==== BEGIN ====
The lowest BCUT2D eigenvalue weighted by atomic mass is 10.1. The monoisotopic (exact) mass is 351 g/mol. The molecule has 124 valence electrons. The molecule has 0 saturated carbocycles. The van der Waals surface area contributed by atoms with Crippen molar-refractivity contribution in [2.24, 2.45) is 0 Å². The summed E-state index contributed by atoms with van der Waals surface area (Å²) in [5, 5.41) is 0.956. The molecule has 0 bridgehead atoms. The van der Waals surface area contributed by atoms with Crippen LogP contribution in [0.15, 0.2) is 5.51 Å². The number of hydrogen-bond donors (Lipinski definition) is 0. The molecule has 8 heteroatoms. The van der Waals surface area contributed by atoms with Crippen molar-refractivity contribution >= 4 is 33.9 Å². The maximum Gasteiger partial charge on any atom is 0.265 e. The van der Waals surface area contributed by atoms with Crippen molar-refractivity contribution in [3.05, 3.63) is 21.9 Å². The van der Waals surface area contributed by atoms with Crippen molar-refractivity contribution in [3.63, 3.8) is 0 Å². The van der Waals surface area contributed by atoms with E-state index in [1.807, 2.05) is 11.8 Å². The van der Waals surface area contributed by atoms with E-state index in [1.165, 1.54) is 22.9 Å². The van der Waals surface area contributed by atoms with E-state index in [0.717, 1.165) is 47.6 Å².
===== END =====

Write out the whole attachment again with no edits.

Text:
The lowest BCUT2D eigenvalue weighted by atomic mass is 10.1. The monoisotopic (exact) mass is 351 g/mol. The molecule has 124 valence electrons. The molecule has 0 saturated carbocycles. The van der Waals surface area contributed by atoms with Crippen molar-refractivity contribution in [2.24, 2.45) is 0 Å². The summed E-state index contributed by atoms with van der Waals surface area (Å²) in [5, 5.41) is 0.956. The molecule has 0 bridgehead atoms. The van der Waals surface area contributed by atoms with Crippen LogP contribution in [0.15, 0.2) is 5.51 Å². The number of hydrogen-bond donors (Lipinski definition) is 0. The molecule has 8 heteroatoms. The van der Waals surface area contributed by atoms with Crippen molar-refractivity contribution >= 4 is 33.9 Å². The maximum Gasteiger partial charge on any atom is 0.265 e. The van der Waals surface area contributed by atoms with Crippen molar-refractivity contribution in [3.05, 3.63) is 21.9 Å². The van der Waals surface area contributed by atoms with Crippen molar-refractivity contribution in [3.63, 3.8) is 0 Å². The van der Waals surface area contributed by atoms with E-state index in [1.807, 2.05) is 11.8 Å². The van der Waals surface area contributed by atoms with E-state index in [1.165, 1.54) is 22.9 Å². The van der Waals surface area contributed by atoms with E-state index in [0.717, 1.165) is 47.6 Å².